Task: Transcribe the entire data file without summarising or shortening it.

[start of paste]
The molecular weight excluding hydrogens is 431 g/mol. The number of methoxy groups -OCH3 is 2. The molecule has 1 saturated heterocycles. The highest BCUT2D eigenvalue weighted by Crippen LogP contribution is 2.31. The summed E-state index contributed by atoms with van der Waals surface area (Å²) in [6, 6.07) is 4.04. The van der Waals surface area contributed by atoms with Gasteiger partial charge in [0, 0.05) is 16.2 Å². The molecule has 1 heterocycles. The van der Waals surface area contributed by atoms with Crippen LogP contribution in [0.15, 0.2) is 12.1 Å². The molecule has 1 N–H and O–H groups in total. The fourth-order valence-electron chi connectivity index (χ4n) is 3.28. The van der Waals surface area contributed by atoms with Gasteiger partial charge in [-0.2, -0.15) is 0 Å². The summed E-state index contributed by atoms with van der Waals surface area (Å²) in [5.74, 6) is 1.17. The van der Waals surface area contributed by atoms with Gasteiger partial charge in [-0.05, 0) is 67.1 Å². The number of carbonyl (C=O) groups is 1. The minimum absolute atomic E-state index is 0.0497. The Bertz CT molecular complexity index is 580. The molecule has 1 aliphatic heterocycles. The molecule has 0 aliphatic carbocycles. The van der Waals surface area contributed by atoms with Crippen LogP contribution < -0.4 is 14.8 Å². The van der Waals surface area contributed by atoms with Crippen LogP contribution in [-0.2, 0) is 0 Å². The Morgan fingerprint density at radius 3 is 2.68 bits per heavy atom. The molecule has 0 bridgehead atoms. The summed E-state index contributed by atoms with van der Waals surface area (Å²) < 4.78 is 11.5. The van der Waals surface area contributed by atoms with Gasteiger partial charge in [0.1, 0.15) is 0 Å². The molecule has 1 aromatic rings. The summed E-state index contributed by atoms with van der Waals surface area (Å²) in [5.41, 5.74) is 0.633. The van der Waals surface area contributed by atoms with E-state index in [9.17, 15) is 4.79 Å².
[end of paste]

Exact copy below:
The molecular weight excluding hydrogens is 431 g/mol. The number of methoxy groups -OCH3 is 2. The molecule has 1 saturated heterocycles. The highest BCUT2D eigenvalue weighted by Crippen LogP contribution is 2.31. The summed E-state index contributed by atoms with van der Waals surface area (Å²) in [6, 6.07) is 4.04. The van der Waals surface area contributed by atoms with Gasteiger partial charge in [0, 0.05) is 16.2 Å². The molecule has 1 heterocycles. The van der Waals surface area contributed by atoms with Crippen LogP contribution in [0.15, 0.2) is 12.1 Å². The molecule has 1 N–H and O–H groups in total. The fourth-order valence-electron chi connectivity index (χ4n) is 3.28. The van der Waals surface area contributed by atoms with Gasteiger partial charge in [-0.2, -0.15) is 0 Å². The summed E-state index contributed by atoms with van der Waals surface area (Å²) in [5.74, 6) is 1.17. The van der Waals surface area contributed by atoms with Gasteiger partial charge in [-0.05, 0) is 67.1 Å². The number of carbonyl (C=O) groups is 1. The minimum absolute atomic E-state index is 0.0497. The Bertz CT molecular complexity index is 580. The molecule has 1 aliphatic heterocycles. The molecule has 0 aliphatic carbocycles. The van der Waals surface area contributed by atoms with Crippen LogP contribution < -0.4 is 14.8 Å². The van der Waals surface area contributed by atoms with Crippen LogP contribution in [-0.2, 0) is 0 Å². The Morgan fingerprint density at radius 3 is 2.68 bits per heavy atom. The molecule has 0 bridgehead atoms. The summed E-state index contributed by atoms with van der Waals surface area (Å²) < 4.78 is 11.5. The van der Waals surface area contributed by atoms with Gasteiger partial charge in [0.1, 0.15) is 0 Å². The molecule has 1 aromatic rings. The summed E-state index contributed by atoms with van der Waals surface area (Å²) in [5.41, 5.74) is 0.633. The van der Waals surface area contributed by atoms with E-state index in [9.17, 15) is 4.79 Å².